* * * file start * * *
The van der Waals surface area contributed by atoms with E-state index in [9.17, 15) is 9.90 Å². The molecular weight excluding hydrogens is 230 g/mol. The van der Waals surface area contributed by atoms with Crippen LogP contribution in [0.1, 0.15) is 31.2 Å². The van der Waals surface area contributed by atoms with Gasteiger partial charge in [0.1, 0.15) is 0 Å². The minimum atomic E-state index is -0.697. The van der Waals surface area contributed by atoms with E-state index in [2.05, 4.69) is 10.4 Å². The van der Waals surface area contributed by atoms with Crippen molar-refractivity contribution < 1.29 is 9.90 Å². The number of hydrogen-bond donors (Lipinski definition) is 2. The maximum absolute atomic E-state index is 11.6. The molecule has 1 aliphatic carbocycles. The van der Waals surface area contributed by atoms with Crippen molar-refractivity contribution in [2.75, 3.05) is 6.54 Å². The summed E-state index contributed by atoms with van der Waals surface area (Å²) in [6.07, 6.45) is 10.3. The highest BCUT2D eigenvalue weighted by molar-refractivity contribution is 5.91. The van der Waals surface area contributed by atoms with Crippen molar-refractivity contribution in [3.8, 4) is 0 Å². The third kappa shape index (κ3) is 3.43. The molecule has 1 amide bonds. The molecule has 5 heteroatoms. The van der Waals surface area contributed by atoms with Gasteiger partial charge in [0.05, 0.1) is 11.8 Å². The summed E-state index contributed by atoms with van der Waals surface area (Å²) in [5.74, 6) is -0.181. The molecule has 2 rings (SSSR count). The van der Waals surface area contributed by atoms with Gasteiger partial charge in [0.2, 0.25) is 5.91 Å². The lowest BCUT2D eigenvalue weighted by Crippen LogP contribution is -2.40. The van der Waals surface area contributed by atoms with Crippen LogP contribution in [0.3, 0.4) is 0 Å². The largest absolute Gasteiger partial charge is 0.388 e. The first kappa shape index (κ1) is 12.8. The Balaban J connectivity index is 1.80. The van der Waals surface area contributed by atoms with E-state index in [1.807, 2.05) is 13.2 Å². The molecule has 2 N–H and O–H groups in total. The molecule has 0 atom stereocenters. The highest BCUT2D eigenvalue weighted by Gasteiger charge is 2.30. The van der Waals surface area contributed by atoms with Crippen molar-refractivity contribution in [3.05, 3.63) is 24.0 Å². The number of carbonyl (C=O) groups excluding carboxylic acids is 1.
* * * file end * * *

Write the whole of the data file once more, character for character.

The van der Waals surface area contributed by atoms with E-state index in [9.17, 15) is 9.90 Å². The molecular weight excluding hydrogens is 230 g/mol. The van der Waals surface area contributed by atoms with Crippen LogP contribution in [0.1, 0.15) is 31.2 Å². The van der Waals surface area contributed by atoms with Gasteiger partial charge in [0.1, 0.15) is 0 Å². The minimum atomic E-state index is -0.697. The van der Waals surface area contributed by atoms with E-state index in [2.05, 4.69) is 10.4 Å². The van der Waals surface area contributed by atoms with Crippen molar-refractivity contribution < 1.29 is 9.90 Å². The number of hydrogen-bond donors (Lipinski definition) is 2. The maximum absolute atomic E-state index is 11.6. The molecule has 1 aliphatic carbocycles. The van der Waals surface area contributed by atoms with Crippen molar-refractivity contribution in [2.75, 3.05) is 6.54 Å². The summed E-state index contributed by atoms with van der Waals surface area (Å²) in [6.07, 6.45) is 10.3. The highest BCUT2D eigenvalue weighted by molar-refractivity contribution is 5.91. The van der Waals surface area contributed by atoms with Crippen molar-refractivity contribution in [3.8, 4) is 0 Å². The third kappa shape index (κ3) is 3.43. The molecule has 1 amide bonds. The molecule has 5 heteroatoms. The van der Waals surface area contributed by atoms with Gasteiger partial charge in [0.05, 0.1) is 11.8 Å². The summed E-state index contributed by atoms with van der Waals surface area (Å²) in [5.74, 6) is -0.181. The molecule has 2 rings (SSSR count). The van der Waals surface area contributed by atoms with Gasteiger partial charge in [0.2, 0.25) is 5.91 Å². The lowest BCUT2D eigenvalue weighted by Crippen LogP contribution is -2.40. The van der Waals surface area contributed by atoms with Crippen LogP contribution in [0.3, 0.4) is 0 Å². The largest absolute Gasteiger partial charge is 0.388 e. The first kappa shape index (κ1) is 12.8. The Balaban J connectivity index is 1.80. The van der Waals surface area contributed by atoms with E-state index in [1.807, 2.05) is 13.2 Å². The molecule has 2 N–H and O–H groups in total. The molecule has 0 atom stereocenters. The highest BCUT2D eigenvalue weighted by Gasteiger charge is 2.30. The van der Waals surface area contributed by atoms with Crippen molar-refractivity contribution in [3.05, 3.63) is 24.0 Å². The number of carbonyl (C=O) groups excluding carboxylic acids is 1.